Thread overview
My template tuple code does not compile
February 26
Compilation of unittest at the bottom of this file fails with an error. What is my error?

https://github.com/vporton/struct-params-dlang/blob/c32cfde60dbb03cb80a4a8aeb8185f5c86705790/source/struct_params.d

It is very important both for this useful little D project and my bigger research project. Please help.

source/struct_params.d(74,30): Error: found `,` when expecting `.` following int
source/struct_params.d(74,32): Error: found `"x"` when expecting identifier following `int`.
source/struct_params.d(74,44): Error: found `,` when expecting `.` following float
source/struct_params.d(74,46): Error: found `"y"` when expecting identifier following `float`.
February 26
On Tuesday, 26 February 2019 at 21:43:31 UTC, Victor Porton wrote:
> Compilation of unittest at the bottom of this file fails with an error. What is my error?

I cannot tell you, why exactly you get these error messages. I can explain you the probable cause of the errors. I have not tested anything of what I tell you, as it is very vague.

You have the line

   ProviderParams("S", ((int, "x"), (float, "y")));

Why do you even expect it to compile?
First, ProviderParams is a mixin template, so you'd need to instantiate it with the ! operator. Then, the expressions (int, "x") and so on do not make sense in D. You could have compile-time tuples (using AliasSeq from std.meta) containing types and other compile-time known stuff, but it wouldn't help directly.
You'd use the mixin template like this:

   mixin ProviderParams!("S", int, "x", float, "y");
   ^-- necessary       ^-- necessary

Grouping arguments could be done, but from my experience, it does not buy you anything; rather it makes it worse. Better just deal with heterogeneous stuff just like std.typecons.Tuple does.

You should definitely comment your code. Explain what you intend to do. It helps people helping you.
February 26
On Tuesday, 26 February 2019 at 22:51:15 UTC, Q. Schroll wrote:
> On Tuesday, 26 February 2019 at 21:43:31 UTC, Victor Porton wrote:
>> Compilation of unittest at the bottom of this file fails with an error. What is my error?
...
> You have the line
>
>    ProviderParams("S", ((int, "x"), (float, "y")));
>
> Why do you even expect it to compile?
> First, ProviderParams is a mixin template, so you'd need to instantiate it with the ! operator. Then, the expressions (int, "x") and so on do not make sense in D. You could have compile-time tuples (using AliasSeq from std.meta) containing types and other compile-time known stuff, but it wouldn't help directly.
> You'd use the mixin template like this:
>
>    mixin ProviderParams!("S", int, "x", float, "y");
>    ^-- necessary       ^-- necessary
>
> Grouping arguments could be done, but from my experience, it does not buy you anything; rather it makes it worse. Better just deal with heterogeneous stuff just like std.typecons.Tuple does.
>
> You should definitely comment your code. Explain what you intend to do. It helps people helping you.

After fixing the error you pointed me, it does not work too:

mixin ProviderParams!("S", ((int, "x"), (float, "y")));

Also: Can I nevertheless group arguments?
February 26
On Tue, Feb 26, 2019 at 10:56:37PM +0000, Victor Porton via Digitalmars-d-learn wrote: [...]
> After fixing the error you pointed me, it does not work too:
> 
> mixin ProviderParams!("S", ((int, "x"), (float, "y")));

Try this:

	mixin ProviderParams!("S", int, "x", float, "y");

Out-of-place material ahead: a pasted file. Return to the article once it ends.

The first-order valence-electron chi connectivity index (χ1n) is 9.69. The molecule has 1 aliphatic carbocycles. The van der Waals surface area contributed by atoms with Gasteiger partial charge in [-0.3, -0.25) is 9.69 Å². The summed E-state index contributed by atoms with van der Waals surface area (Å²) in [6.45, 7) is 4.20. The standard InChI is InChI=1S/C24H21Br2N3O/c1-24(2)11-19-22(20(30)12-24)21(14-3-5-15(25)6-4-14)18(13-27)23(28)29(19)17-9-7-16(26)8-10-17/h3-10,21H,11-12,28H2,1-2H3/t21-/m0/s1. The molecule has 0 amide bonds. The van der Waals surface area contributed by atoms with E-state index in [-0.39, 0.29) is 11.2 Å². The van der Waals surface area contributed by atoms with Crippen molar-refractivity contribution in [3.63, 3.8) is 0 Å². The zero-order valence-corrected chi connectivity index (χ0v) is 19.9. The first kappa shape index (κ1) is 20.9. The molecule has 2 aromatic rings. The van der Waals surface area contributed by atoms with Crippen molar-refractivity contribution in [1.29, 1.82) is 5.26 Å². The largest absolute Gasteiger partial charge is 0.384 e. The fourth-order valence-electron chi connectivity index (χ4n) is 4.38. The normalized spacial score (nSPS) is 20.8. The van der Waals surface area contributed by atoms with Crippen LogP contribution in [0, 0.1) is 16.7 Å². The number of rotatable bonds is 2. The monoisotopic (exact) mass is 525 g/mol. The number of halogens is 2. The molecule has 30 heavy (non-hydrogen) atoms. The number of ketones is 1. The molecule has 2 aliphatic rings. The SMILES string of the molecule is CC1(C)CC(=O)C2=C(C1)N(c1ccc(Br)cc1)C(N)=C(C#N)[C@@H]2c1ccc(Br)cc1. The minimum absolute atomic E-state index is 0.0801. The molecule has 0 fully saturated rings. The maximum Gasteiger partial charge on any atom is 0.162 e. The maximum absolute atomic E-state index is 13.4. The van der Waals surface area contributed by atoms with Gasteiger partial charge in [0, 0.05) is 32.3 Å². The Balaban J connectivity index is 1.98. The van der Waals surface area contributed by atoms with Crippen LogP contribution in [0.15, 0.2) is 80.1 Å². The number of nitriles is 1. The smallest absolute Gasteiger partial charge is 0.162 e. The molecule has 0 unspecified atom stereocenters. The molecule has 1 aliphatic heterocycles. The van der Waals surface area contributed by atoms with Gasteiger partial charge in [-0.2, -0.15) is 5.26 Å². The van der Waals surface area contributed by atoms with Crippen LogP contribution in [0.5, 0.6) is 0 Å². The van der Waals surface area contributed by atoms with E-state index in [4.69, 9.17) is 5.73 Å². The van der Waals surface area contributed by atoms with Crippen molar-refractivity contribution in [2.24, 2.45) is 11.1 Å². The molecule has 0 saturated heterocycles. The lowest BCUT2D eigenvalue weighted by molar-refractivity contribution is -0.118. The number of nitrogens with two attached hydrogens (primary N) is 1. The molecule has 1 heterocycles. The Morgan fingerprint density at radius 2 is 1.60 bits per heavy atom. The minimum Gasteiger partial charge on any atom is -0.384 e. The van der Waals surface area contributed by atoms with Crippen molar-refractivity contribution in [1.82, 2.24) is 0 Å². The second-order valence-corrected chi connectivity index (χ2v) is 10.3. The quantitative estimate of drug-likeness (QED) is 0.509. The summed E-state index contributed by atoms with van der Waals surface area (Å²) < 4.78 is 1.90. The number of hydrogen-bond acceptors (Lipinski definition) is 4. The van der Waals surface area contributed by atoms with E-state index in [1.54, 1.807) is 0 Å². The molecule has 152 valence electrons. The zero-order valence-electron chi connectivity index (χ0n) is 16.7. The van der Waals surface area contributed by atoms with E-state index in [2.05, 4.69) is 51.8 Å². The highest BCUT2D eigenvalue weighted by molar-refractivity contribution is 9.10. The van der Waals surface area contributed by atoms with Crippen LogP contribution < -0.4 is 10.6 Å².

> Also: Can I nevertheless group arguments?

Template argument lists auto-expand, so even if you could group arguments, they make no functional difference.  If you truly need to distinguish between groups of arguments, you have to pack them into a non-autoexpanding group, for example:

	template Group(Args...) {
		// Note: NOT eponymous.
		alias contents = Args;
	}

	mixin ProviderParams!("S", Group!(int, "x"), Group!(float, "y"));

Keep in mind, however, that inside ProviderParams you will need to explicitly access .contents. For example:

	mixin template ProviderParams(Args...) {
		static foreach (arg; Args[1 .. $]) {{
			alias type = arg.contents[0];
			alias name = arg.contents[1];
		}}
	}


T

-- 
Prosperity breeds contempt, and poverty breeds consent. -- Suck.com
February 26
On Tuesday, 26 February 2019 at 22:56:37 UTC, Victor Porton wrote:
> On Tuesday, 26 February 2019 at 22:51:15 UTC, Q. Schroll wrote:
>> Grouping arguments could be done, but from my experience, it does not buy you anything; rather it makes it worse. Better just deal with heterogeneous stuff just like std.typecons.Tuple does.
>
> After fixing the error you pointed me, it does not work too:
>
> mixin ProviderParams!("S", ((int, "x"), (float, "y")));
>
> Also: Can I nevertheless group arguments?

No, not the way you do. The module std.meta defines AliasSeq as follows:

    alias AliasSeq(X...) = X;

It is literally equivalent to

    template AliasSeq(X...)
    {
        alias AliasSeq = X; // "eponymous template member"
    }

In

    mixin ProviderParams!("S", ((int, "x"), (float, "y")));

the parenthesized stuff like (int, "x") is invalid in terms of formal grammar. You could use AliasSeq!(int, "x") if you really want to display grouping in your source code. Note however that this does not do anything. The sequence is being flattened by the compiler, i.e.

    mixin ProviderParams!("S", AliasSeq!(AliasSeq!(int, "x"), AliasSeq!(float, "y")));

is exactly the same as

    mixin ProviderParams!("S", int, "x", float, "y");

which I wrote in my answer.

When you don't use a eponymous template member, you can access them manually:

    template Pack(X...)
    {
        alias Contents = X; // not "eponymous template member"
    }

Using this, you can create what I call packs. For some template T, while T!(AliasSeq!(int, bool), AliasSeq!(float, string, long)) is the same as writing T!(int, bool), the T!(Pack!(int, bool), Pack!(float, string, long)) is different from T!(int, bool, float, string, long). In the AliasSeq template, the eponymous template member feature of D immediately expands the sequence.

If the template T is defined like this:

    template T(Args...)
    { .. }

In the AliasSeq case, Args[0] is int, Args[1] is bool, Args[2] is float, ...
In the Pack case, Args[0] is Pack!(int, bool), Args[1] is Pack!(float, string, long), and Args[0].Contents[0] is int, Args[0].Contents[1] is bool, Args[1].Contents[0] is float ...

I've used Packs once to get the Cartesian product of an AliasSeq of Packs. It is a mess. I'd only use Packs when absolutely necessary; in your case, it does not seem so.